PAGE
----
37 citations

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TL;DR: The Pingtan Island of China and the Durban city of South Africa were chosen as case study area for a comparative study of different scales to ensure regional ecological security and stability to achieve sustainable development.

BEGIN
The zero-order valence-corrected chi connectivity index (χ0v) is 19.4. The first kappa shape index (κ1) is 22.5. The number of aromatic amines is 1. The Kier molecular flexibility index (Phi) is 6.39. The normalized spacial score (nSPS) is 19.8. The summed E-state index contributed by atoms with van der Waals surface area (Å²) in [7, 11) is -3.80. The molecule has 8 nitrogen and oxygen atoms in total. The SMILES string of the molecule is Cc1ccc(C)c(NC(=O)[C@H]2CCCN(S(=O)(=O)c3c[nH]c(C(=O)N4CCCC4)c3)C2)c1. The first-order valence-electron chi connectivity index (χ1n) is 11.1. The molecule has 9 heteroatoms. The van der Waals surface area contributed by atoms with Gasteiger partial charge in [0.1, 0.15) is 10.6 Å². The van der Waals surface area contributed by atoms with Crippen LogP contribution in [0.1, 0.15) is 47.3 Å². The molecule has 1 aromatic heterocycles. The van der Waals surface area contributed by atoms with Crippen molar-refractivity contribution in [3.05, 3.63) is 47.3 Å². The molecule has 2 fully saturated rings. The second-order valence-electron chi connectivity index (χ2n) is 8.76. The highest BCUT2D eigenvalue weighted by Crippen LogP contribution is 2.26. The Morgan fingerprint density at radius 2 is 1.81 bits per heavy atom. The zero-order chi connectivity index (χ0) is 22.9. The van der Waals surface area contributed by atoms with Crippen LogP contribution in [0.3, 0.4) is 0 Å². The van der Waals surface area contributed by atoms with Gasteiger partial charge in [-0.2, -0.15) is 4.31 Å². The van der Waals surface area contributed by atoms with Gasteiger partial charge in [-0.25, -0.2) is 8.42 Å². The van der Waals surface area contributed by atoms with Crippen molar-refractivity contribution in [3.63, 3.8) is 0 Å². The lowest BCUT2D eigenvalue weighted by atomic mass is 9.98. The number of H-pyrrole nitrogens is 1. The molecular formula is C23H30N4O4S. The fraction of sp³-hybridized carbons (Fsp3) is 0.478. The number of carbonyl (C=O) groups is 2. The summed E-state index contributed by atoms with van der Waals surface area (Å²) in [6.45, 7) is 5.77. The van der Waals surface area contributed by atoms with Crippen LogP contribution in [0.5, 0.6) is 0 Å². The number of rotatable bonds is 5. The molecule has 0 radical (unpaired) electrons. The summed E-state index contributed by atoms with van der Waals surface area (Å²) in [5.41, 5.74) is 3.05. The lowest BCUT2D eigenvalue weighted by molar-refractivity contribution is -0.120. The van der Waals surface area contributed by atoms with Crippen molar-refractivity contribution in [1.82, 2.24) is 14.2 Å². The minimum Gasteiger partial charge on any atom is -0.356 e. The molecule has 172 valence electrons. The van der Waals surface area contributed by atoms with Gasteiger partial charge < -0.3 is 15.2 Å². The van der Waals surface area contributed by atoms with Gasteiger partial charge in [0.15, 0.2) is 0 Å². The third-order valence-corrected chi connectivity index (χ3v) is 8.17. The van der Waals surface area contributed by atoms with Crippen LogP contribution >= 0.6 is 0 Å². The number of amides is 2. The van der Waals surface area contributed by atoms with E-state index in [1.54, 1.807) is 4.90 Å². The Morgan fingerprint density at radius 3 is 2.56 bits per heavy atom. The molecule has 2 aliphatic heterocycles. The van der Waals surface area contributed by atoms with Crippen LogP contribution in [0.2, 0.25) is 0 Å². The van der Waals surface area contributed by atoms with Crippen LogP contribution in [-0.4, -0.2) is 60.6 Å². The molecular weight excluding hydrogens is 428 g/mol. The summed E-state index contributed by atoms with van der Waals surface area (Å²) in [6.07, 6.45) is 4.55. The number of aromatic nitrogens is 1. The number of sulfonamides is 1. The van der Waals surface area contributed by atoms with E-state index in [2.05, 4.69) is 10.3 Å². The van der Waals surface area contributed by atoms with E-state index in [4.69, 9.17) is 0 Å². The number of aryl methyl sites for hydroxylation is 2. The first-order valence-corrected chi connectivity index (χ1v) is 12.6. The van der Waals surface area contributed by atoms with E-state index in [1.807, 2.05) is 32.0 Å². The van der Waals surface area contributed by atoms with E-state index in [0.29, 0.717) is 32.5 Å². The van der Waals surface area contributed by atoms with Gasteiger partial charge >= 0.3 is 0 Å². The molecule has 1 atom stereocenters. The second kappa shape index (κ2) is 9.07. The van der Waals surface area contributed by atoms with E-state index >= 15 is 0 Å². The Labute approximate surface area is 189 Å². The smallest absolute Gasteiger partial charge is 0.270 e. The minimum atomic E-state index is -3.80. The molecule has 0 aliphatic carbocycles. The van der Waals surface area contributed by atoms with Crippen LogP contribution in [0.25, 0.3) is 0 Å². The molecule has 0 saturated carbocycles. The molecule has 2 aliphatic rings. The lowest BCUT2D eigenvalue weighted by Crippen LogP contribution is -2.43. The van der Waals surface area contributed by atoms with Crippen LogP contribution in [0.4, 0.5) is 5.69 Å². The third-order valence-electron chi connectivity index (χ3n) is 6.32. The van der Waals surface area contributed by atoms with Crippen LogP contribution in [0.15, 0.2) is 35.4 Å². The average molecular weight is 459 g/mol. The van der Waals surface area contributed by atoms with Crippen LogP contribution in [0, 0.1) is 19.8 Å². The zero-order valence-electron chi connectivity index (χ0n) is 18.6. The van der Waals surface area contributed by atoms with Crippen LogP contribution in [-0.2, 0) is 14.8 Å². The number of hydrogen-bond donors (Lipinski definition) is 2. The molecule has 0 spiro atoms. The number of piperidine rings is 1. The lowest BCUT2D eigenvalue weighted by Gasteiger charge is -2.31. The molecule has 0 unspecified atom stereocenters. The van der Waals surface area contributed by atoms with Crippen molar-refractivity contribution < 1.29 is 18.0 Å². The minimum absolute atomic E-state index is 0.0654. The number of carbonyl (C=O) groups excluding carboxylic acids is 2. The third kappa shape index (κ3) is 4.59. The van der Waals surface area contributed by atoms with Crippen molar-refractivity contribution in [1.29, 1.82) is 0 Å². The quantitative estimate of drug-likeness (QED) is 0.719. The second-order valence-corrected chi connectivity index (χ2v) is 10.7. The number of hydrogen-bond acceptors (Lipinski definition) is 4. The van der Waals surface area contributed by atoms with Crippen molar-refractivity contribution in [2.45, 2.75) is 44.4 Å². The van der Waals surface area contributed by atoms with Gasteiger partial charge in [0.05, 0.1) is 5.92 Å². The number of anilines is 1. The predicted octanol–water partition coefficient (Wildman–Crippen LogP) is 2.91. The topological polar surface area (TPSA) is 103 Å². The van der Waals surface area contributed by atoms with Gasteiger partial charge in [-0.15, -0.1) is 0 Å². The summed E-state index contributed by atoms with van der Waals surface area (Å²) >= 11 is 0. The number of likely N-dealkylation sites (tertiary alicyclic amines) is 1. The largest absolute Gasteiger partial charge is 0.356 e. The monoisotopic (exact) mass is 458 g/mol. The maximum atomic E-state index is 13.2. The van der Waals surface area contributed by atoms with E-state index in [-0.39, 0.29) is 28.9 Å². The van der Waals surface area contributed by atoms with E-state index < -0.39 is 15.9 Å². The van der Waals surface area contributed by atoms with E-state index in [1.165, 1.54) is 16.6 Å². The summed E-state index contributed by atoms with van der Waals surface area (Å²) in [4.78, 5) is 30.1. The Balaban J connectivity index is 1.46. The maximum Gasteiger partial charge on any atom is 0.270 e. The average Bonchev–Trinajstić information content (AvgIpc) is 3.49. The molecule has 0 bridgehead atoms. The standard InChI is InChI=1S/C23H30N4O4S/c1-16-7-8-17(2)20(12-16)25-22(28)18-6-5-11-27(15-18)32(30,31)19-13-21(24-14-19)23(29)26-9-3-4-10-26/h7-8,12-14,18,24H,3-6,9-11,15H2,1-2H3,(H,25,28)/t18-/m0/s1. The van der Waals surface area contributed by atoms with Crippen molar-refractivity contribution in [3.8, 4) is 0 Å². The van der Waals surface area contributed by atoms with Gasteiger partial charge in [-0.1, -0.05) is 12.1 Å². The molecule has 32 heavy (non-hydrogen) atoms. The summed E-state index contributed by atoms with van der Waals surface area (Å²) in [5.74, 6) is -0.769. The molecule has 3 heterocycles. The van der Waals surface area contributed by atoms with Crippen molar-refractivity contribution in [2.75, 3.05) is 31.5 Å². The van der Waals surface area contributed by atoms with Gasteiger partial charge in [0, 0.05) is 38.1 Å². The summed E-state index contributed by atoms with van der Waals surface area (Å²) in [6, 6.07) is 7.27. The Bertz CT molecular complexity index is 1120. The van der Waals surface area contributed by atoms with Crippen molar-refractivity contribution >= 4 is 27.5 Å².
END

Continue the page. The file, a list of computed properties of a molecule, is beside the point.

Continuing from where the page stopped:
Abstract: The unprecedented regional urbanization has brought great pressure on the ecological environment. Building an ecological security pattern and guide regional land and space development is an important technique to ensure regional ecological security and stability to achieve sustainable development. In this study, the Pingtan Island of China and the Durban city of South Africa were chosen as case study area for a comparative study of different scales. The importance of ecosystem services and ecological sensitivity were evaluated, respectively. The core area of landscape which is vital for ecological function maintenance was extracted by morphological spatial pattern analysis (MSPA) and landscape connectivity analysis. Furthermore, the ecological sources were determined by combining the results of ecological protection redline delimitation and core area landscape extraction. The potential ecological corridors were identified based on the minimum cumulative resistance model, and the ecological security pattern of study areas was constructed. The results showed that the ecological protection redline areas of Pingtan and Durban were 42.78 km2 and 389.07 km2, respectively, which were mainly distributed in mountainous areas with good habitat quality. Pingtan ecological security pattern is composed of 15 ecological sources, 16 ecological corridors, 10 stepping stone patches and 15 ecological obstacle points. The total length of corridors is 112.23 km, which is radially distributed in the form of “one ring, three belts”. The ecological security pattern of Durban is composed of 15 ecological sources, 17 ecological corridors, 11 stepping stone patches and 18 ecological obstacle points. The total length of corridors is 274.25 km, which is radially distributed in the form of “two rings and three belts”. The research results can provide an important reference for the land space construction planning and ecological restoration projects in Pingtan and Durban.